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S.C. students could get a math boost from Algebra Nation online program

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Algebra help

In this March file photo, algebra teacher Kelly Young helps freshman Alex Cornell during class at North Charleston High. South Carolina students could one day get help in algebra from an online program called Algebra Nation. File/Staff

South Carolina students looking for help on their algebra homework might one day turn to a dedicated online community with video tutorials, peer advice forums and live help from adult experts.

State and local education officials have been in talks to bring a website and smartphone app called Algebra Nation to public school students. A product of the University of Florida's Lastinger Center for Learning, the program has shown promising results after being rolled out to every school district in Florida.

According to data provided by Lastinger Center officials to a Charleston County School Board committee meeting Monday night, Florida schools that participated in Algebra Nation had an 83-percent pass rate on the state's algebra end-of-course exam, compared to 63 percent at schools that did not use the program.

Students who participate can ask for help from each other on a Facebook-style "wall," earn "Karma Points" toward iPad giveaways by helping each other out and — perhaps most importantly — get online support after school hours from a team of seven study experts.

"They have different approaches," said Lastinger Center Associate Director Phil Poekert. "We have one who's an advanced mathematics student at the University of Florida, and he moves through the stuff really quick. He's high-energy, he's fun. Students really like him. We've sent them out to schools around Florida for end-of-course exams, and they're all greeted like pop stars. It's pretty wild."

In Charleston County, 89 percent of students already pass the state's end-of-course exam for Algebra I or Math for the Technologies 2. But Charleston County Schools Superintendent Gerrita Postlewait has been critical of the state-created test, pointing to low performance on national tests. By comparison, only about one-third of Charleston County juniors met the college-ready benchmark on the ACT, according to the most recent available data.

Lastinger Center leaders said they hope state lawmakers approve buying access for every Algebra I student in the state, at an estimated cost of $1.5 million. Failing that, Postlewait said she had explored the possibility of a pilot program involving Charleston, Berkeley and Dorchester county schools.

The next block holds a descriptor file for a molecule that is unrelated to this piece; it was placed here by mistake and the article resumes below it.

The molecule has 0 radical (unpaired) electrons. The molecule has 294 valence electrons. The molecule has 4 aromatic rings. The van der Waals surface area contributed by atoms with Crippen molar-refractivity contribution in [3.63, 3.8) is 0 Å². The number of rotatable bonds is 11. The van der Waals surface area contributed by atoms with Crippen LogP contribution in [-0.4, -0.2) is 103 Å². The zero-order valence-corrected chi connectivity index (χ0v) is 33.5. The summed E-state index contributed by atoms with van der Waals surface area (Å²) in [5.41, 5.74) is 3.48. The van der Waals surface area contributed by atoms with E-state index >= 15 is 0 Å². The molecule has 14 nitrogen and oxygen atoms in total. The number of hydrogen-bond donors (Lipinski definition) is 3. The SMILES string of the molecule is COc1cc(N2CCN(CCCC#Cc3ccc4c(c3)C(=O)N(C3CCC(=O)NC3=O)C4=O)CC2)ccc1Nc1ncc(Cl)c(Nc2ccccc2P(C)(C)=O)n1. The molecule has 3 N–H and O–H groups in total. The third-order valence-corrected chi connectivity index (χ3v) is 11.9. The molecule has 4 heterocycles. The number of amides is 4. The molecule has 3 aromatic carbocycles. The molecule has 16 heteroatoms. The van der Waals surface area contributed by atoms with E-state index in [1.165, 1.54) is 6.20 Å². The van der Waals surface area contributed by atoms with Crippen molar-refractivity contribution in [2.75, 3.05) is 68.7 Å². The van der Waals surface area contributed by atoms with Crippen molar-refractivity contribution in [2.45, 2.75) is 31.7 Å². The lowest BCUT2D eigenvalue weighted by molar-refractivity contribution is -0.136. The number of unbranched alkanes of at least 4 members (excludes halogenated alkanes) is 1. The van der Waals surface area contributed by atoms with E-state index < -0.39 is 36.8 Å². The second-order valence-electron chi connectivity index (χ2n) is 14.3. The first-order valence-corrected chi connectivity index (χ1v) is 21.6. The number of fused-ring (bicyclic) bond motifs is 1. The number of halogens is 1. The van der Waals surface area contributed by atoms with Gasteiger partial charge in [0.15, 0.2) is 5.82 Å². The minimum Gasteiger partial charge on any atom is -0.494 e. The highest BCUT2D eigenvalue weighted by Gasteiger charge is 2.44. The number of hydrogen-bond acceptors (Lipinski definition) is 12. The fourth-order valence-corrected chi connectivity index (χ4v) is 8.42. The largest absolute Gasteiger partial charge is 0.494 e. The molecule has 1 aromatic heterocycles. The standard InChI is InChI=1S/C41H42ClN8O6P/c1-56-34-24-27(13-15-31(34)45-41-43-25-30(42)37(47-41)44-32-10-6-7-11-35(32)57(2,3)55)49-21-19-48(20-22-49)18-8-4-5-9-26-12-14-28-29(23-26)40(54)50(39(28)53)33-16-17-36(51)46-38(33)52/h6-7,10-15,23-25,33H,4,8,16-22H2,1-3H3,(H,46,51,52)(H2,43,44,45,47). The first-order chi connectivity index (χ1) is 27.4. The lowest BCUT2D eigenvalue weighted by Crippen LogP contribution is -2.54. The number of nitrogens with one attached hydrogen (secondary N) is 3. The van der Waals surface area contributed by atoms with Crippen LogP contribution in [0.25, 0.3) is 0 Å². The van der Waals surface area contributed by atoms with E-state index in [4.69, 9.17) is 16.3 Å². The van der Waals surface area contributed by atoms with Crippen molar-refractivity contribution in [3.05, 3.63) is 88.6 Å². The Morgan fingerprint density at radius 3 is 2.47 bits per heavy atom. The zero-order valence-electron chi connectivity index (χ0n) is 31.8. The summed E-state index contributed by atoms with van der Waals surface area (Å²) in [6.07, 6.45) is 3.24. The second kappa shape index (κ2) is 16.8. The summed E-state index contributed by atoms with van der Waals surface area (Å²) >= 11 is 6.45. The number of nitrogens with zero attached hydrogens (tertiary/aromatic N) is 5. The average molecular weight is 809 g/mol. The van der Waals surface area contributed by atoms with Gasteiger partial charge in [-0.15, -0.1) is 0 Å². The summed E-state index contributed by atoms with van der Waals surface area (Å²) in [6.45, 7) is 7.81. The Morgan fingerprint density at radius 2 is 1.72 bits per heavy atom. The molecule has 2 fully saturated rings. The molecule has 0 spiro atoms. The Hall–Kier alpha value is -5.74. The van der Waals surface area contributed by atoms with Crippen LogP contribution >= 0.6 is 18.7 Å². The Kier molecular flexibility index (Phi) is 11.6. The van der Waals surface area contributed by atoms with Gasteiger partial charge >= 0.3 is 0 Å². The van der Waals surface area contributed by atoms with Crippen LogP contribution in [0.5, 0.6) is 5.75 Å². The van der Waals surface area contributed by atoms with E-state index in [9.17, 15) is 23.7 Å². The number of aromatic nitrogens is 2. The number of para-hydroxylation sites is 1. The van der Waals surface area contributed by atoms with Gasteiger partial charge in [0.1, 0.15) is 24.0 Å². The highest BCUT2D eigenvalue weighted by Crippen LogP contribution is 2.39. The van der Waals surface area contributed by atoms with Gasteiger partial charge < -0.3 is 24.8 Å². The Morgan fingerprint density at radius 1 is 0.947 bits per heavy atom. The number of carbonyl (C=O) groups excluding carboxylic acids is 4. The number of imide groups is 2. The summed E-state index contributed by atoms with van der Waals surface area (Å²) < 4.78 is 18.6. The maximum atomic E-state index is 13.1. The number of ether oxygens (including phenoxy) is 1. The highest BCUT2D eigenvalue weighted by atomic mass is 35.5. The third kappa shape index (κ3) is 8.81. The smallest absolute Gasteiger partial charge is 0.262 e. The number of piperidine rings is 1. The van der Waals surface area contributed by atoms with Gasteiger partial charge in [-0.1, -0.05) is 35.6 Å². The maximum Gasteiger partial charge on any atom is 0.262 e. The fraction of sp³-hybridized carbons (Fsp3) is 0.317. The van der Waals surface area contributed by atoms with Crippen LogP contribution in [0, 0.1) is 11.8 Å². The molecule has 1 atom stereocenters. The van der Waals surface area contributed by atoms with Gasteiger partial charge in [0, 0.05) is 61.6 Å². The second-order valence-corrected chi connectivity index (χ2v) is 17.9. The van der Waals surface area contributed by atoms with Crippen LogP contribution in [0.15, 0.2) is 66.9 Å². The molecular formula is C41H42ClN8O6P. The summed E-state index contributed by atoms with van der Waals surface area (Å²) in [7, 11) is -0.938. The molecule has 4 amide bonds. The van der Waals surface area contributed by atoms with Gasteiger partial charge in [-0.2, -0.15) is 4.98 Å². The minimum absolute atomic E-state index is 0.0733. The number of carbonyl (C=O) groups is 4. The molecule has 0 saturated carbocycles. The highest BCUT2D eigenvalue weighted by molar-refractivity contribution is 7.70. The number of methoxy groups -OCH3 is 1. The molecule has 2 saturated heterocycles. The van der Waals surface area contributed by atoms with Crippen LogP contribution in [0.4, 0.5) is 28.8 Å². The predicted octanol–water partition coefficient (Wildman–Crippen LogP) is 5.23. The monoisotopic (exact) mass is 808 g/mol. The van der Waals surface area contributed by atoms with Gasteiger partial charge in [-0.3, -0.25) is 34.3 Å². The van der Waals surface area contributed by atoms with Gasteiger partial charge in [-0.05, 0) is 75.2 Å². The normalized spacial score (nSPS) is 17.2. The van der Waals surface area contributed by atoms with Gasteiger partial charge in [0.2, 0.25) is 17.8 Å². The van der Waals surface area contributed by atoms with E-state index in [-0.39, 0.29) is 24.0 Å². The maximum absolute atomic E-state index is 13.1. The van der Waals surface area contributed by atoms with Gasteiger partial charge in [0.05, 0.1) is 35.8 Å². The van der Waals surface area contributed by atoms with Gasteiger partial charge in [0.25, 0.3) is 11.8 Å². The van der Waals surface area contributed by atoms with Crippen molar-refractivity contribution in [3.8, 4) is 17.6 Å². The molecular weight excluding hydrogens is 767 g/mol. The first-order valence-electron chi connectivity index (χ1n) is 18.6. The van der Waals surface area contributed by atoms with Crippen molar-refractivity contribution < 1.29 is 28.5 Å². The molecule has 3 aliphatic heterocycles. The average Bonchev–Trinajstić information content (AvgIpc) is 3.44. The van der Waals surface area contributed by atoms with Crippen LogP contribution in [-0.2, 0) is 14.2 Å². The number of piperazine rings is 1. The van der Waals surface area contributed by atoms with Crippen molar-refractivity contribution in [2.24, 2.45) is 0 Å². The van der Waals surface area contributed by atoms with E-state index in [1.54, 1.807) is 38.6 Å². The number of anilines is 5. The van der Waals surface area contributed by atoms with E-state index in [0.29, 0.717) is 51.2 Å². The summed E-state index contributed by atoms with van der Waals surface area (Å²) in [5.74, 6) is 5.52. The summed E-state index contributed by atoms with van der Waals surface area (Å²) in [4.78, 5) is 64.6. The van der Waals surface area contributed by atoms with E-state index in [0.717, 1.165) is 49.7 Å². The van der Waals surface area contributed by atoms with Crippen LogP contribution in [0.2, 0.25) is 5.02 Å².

The Lastinger Center has already been active in Charleston County, providing training to literacy coaches this fall on a $350,000 contract as part of the district's planned literacy overhaul. The school board cut funds for the district's literacy intervention program by one-third this school year, citing diminishing returns in literacy improvement.

S.C. Education Superintendent Molly Spearman has met with Lastinger Center Director Don Pemberton to discuss Algebra Nation and other initiatives from Florida like Take Stock in Children, a nonprofit organization that provides mentoring and scholarship opportunities to students from low-income families, according to S.C. Department of Education spokesman Ryan Brown.

Brown said any Algebra Nation pilot program in South Carolina would have to be tailored to the state's College- and Career-Ready Standards.

"(Superintendent Spearman) is supportive of the program and the outcomes they are generating in Florida," Brown said. "We have not, however, gotten to the point of discussing a formal ask of the General Assembly."

In meetings Monday, the Charleston County School Board also voted to sign a resolution in favor of a recommendation from state Sen. Marlon Kimpson, D-Charleston, that the state use $24 million from a massive Volkswagen pollution settlement to buy 300 new school buses for the state fleet. The state owns and maintains the majority of the bus fleet, which has reached an average age of 15.5 years and is long overdue for replacement.

Executive Director of Transportation Jeff Scott said late buses had caused students to miss 2,084 hours of instructional time so far this school year. Bus breakdowns accounted for about one-fifth of those lost instructional hours. Other leading causes for late buses were traffic, lack of drivers and drivers being assigned double routes. The schools where students had missed the most instructional hours were Pinehurst Elementary (441 hours), North Charleston Elementary (405 hours) and Garrett High (290 hours).

Reach Paul Bowers at 843-937-5546 or twitter.com/paul_bowers.